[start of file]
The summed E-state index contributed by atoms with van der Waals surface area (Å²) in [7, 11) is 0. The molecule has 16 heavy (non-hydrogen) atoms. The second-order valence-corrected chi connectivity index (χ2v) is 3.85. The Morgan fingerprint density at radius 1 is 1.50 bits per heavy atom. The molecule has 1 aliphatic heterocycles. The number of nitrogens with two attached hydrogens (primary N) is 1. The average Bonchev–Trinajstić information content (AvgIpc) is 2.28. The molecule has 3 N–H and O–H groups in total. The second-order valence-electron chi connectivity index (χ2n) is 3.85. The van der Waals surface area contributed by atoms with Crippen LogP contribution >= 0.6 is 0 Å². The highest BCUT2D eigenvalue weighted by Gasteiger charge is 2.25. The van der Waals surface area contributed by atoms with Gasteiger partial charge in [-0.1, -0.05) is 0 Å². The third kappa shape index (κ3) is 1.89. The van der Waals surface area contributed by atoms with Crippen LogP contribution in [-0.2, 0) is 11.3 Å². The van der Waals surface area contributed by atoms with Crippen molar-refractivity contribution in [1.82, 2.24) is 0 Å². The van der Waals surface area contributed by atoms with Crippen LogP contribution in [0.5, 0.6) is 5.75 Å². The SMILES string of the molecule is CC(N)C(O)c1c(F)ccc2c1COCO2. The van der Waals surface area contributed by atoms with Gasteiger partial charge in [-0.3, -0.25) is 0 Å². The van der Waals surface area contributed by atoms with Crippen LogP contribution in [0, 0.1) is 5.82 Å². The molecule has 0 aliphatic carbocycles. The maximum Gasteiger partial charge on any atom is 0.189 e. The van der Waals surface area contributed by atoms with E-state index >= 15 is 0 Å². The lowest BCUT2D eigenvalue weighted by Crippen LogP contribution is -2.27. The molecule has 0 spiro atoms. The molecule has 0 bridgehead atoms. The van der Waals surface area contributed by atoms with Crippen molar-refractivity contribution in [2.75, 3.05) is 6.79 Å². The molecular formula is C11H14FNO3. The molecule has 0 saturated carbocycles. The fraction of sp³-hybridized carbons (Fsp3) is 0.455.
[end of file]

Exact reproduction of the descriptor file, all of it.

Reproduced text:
The summed E-state index contributed by atoms with van der Waals surface area (Å²) in [7, 11) is 0. The molecule has 16 heavy (non-hydrogen) atoms. The second-order valence-corrected chi connectivity index (χ2v) is 3.85. The Morgan fingerprint density at radius 1 is 1.50 bits per heavy atom. The molecule has 1 aliphatic heterocycles. The number of nitrogens with two attached hydrogens (primary N) is 1. The average Bonchev–Trinajstić information content (AvgIpc) is 2.28. The molecule has 3 N–H and O–H groups in total. The second-order valence-electron chi connectivity index (χ2n) is 3.85. The van der Waals surface area contributed by atoms with Crippen LogP contribution >= 0.6 is 0 Å². The highest BCUT2D eigenvalue weighted by Gasteiger charge is 2.25. The van der Waals surface area contributed by atoms with Gasteiger partial charge in [-0.1, -0.05) is 0 Å². The third kappa shape index (κ3) is 1.89. The van der Waals surface area contributed by atoms with Crippen LogP contribution in [-0.2, 0) is 11.3 Å². The van der Waals surface area contributed by atoms with Crippen molar-refractivity contribution in [1.82, 2.24) is 0 Å². The van der Waals surface area contributed by atoms with Crippen LogP contribution in [0.5, 0.6) is 5.75 Å². The SMILES string of the molecule is CC(N)C(O)c1c(F)ccc2c1COCO2. The van der Waals surface area contributed by atoms with Gasteiger partial charge in [-0.3, -0.25) is 0 Å². The van der Waals surface area contributed by atoms with Crippen LogP contribution in [0, 0.1) is 5.82 Å². The molecule has 0 aliphatic carbocycles. The maximum Gasteiger partial charge on any atom is 0.189 e. The van der Waals surface area contributed by atoms with E-state index >= 15 is 0 Å². The lowest BCUT2D eigenvalue weighted by Crippen LogP contribution is -2.27. The molecule has 0 spiro atoms. The molecule has 0 bridgehead atoms. The van der Waals surface area contributed by atoms with Crippen molar-refractivity contribution in [2.75, 3.05) is 6.79 Å². The molecular formula is C11H14FNO3. The molecule has 0 saturated carbocycles. The fraction of sp³-hybridized carbons (Fsp3) is 0.455.